Millennials are a different breed and need to be treated differently. Primarily what attracts them is a mix of creative genius and a constant challenge to excel in their fields—underlining their quest for “a life less ordinary.” They want to work for a meaningful purpose and need to be offered a stimulating, empathetic company where accommodating them results in a flexible and tolerant work environment.
The term “Millennials” refers to the generation of people born between the early 1980s and the early 2000s. Sometimes referred to as Generation Y, they are the fastest growing generation in the global workforce today. A PwC research report “Millennials at Work—Reshaping the Workplace” reveals that by 2020, 50% of the global workforce will be made up of Millennials. By the same token, a study released by Catalyst points out that by 2020, 50% of South Africa’s population will be younger than 25 years old.
They have fundamentally different work methods, and aspirations and are essentially “wired differently”. My 27-year-old nephew still lives at home, preferring to work on social projects than be part of the corporate world, a friend’s son quit his high paid job to volunteer at a Meditation Centre, interns and graduates are more concerned about choosing the right environment than you choosing to hire them. The employee value proposition was never more important than to this generation.
Managing Millennials is best regarded as an “investment in the company” according to Leigh Buchanon in “Meet the Millennials” which says: “One of the characteristics of Millennials, besides the fact that they are masters of digital communication, is that they are primed to do well by doing good. Almost 70% say that giving back and being civically engaged are their highest priorities.”
Certainly, being heavy-handed or authoritarian will not work—this generation tends to be rebellious. Not in a destructive way, they would simply rather leave a company than be “bullied” into doing something they do not see as important. They want to be listened to and guided by people they can look up to and respect.
Globally, more and more organisations are recognising the benefits of a coaching and mentoring culture. Older generations are encouraged as mentors rather than teachers—there is a very subtle difference between “telling” and “suggesting.” Therefore, managing Millennials should be viewed as engaging, Millennials do not want to be told.
The following 7 steps are high recommended for any organisation who want to successfully engage Millennials.
Explain the company and its vision
Helping Millennials understand their role in the larger plan helps give them a sense of purpose and boosts productivity.
Develop incremental steps and titles
Today’s employees—especially Millennials—crave recognition that goes way beyond monetary compensation to celebrate good work. This can be accomplished in many small ways. The creation of incremental steps and titles will also enable promotions to come more often and proactively as recognition for good work and creates measurable step-by-step recognition.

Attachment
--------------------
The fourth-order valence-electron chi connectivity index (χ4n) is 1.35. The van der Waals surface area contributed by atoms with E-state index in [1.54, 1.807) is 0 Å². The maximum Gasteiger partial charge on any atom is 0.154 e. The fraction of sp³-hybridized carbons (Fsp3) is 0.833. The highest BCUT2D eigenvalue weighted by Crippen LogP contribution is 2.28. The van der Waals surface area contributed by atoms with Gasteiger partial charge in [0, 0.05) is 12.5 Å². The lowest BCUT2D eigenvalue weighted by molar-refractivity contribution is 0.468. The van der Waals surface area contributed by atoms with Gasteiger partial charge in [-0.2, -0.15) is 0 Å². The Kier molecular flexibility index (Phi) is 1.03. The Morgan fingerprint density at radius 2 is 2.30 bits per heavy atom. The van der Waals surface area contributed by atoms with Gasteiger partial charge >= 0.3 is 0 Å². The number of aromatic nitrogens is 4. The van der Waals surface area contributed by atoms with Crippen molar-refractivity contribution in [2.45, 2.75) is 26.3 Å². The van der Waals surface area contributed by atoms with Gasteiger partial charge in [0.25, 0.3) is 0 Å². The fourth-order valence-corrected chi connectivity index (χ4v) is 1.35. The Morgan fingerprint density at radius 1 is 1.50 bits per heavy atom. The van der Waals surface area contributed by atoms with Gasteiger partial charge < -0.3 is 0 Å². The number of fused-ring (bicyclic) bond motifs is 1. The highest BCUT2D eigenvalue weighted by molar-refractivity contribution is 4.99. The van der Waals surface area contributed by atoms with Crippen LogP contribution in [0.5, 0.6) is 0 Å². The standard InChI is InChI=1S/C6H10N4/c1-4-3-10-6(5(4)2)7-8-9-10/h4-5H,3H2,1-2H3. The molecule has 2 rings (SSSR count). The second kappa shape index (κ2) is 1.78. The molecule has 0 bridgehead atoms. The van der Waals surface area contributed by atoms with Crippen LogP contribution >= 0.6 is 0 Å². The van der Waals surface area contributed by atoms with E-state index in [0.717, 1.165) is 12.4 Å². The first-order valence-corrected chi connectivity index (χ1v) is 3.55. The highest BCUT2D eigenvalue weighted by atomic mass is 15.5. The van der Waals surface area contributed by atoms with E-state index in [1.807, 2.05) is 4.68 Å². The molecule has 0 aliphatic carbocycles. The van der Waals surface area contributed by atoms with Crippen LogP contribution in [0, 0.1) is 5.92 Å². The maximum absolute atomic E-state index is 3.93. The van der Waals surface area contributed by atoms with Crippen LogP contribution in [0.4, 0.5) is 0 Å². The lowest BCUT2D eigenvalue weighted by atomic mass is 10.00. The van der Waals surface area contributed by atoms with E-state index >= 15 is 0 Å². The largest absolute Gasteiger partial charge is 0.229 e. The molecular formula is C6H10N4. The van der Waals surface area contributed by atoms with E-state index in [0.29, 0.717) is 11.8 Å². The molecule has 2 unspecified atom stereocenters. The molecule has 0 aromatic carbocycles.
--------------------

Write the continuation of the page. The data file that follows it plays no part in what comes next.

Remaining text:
High involvement leadership, communication and empathy
This generation responds well to encouragement and immediate feedback. Being transparent and open in communication breaks down the rigidities of the company hierarchy
Flexibility and new-age work practices.
This tech-savvy generation is essentially able to work anywhere, anytime, with an Internet connection. Flexible office hours, flexible scheduling, team extramural activities and occasional telecommuting—provided performance remains consistent—can show trust, company flexibility and a sense of being appreciated.
Cross-generational and cross-disciplinary teamwork
Accommodating the feeling of “being part of a larger team”—so loved by Millennials— will offer them the responsibility of collective action while allowing them the freedom to make their own contribution to the team, in their own way.
Providing Education, Training and Professional Development
Millennials value good opportunities for growth and development as one of their top professional priorities.
Assigning personal projects
If Millennials are allowed to work on projects of their own choice on a regular basis they will feel more engaged and in control. They enjoy being creative, taking the initiative and producing something on their own.
To meet their future needs, organisations will need to employ and engage with employees who come with specialised work skills. This is especially true of technology. The Millennials will be the ones who take the organisation into the future— how we accommodate and manage their idiosyncrasies today, will have a definite influence on how well our organisations take shape in the future.
About the author
Susi Astengo has worked in senior management, leadership coaching and as an HR consultant for over 20 years. She recently won entrepreneur of the year in the prestigious2016 Businesswomen’s Association Regional Business Achiever Awards (RBAA), sponsored by Sanlam and Glacier by Sanlam. Astengo has a full range of experience working with blue chip Fortune 500 companies to independent start-ups. She combines a scientific approach with intuition and experience in the areas of behavioural assessment, leadership and organisation design. In 2008 she established CoachMatching which is now a national high performance coaching, learning & development company with a pool of 45 coaches. www.coachmatching.co.za
CAPE ARGUS, OCTOBER 2016
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